Canadian housing bubble: Keeping up with the Joneses’ debt

New lending rules may have curtailed big banks from issuing risky loans, but Canadians in their everlasting effort to keep up with the Joneses, will go to any length to make sure they are as indebted as their neighbours.

A recently released article from the Canadian Press shows that Canadians are virtually willing to go to the mafia just for a taste of home ownership. When group-think mentality intersects with Keynesian economics, we get massive bubbles that leave giant, exploding messes when popped.

With home ownership rates approaching 70%, the stigma of being part of the 30% grows and growing with it is the lack of financial common sense.

It should only take a second to recognize how toxic the majority of mortgages in Canada are. There are enough reports that indicate that nearly half of Canadians are struggling with their current payments and a tiny quarter-point rise in interest rates is considered devastating.  This inevitably leads to skyrocketing interest rates in an effort to make lending attractive again, since no one in their right mind, including these alternative lenders, will want to make such risky loans for such low returns from current interest rates.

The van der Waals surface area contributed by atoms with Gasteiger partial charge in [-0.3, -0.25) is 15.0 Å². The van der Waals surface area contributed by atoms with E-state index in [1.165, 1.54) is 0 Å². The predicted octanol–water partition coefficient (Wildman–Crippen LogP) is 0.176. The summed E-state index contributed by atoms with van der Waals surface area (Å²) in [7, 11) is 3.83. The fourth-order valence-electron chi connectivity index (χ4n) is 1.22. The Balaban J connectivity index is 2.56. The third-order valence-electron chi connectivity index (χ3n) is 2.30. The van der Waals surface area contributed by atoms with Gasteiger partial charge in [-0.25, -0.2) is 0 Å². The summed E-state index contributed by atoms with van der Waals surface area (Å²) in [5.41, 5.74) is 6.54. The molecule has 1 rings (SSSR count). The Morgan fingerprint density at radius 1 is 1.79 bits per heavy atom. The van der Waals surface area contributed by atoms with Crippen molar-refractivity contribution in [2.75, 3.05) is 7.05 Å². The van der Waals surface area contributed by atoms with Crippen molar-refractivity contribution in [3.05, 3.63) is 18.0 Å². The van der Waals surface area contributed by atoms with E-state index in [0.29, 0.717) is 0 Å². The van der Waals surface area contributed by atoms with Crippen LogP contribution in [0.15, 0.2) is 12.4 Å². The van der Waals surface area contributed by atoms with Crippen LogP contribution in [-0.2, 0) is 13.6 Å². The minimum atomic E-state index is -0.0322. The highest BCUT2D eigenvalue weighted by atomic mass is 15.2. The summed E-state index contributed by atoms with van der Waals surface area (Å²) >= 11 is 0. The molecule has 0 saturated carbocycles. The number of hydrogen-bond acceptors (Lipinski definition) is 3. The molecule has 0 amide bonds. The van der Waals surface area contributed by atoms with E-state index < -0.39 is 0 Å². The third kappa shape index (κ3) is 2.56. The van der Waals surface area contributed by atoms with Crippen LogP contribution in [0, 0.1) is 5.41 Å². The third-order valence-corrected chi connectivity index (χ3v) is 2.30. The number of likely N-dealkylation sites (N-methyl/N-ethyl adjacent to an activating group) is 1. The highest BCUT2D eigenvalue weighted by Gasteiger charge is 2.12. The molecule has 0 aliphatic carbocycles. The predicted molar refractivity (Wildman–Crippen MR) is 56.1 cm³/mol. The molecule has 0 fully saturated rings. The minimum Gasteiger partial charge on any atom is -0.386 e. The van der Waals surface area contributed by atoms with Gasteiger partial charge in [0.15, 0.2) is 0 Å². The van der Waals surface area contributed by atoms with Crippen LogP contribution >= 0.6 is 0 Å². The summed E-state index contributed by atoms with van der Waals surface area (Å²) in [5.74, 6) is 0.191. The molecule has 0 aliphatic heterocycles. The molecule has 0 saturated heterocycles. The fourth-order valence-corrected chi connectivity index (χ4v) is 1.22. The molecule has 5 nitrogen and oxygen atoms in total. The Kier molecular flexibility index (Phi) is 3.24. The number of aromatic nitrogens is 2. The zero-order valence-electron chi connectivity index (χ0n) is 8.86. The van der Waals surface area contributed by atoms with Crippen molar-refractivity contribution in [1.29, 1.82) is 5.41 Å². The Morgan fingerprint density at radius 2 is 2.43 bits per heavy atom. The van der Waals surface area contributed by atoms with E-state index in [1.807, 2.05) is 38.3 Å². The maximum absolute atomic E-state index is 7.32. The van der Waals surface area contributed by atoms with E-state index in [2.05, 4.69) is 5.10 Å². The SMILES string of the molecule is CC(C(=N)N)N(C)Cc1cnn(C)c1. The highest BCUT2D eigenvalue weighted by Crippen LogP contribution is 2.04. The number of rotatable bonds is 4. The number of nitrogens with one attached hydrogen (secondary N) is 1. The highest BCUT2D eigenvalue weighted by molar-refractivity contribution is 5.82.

All those adjustable rate mortgages after their first of many five year resets will be in dire straits. The fact that Canada thought it dodged a bullet in the subprime crisis of 2008 and learnt nothing from its neighbour in the process, means that when the first wave of defaults come rolling in, many Canadians will meet their goal of keeping up with the Joneses. The Joneses will be broke.

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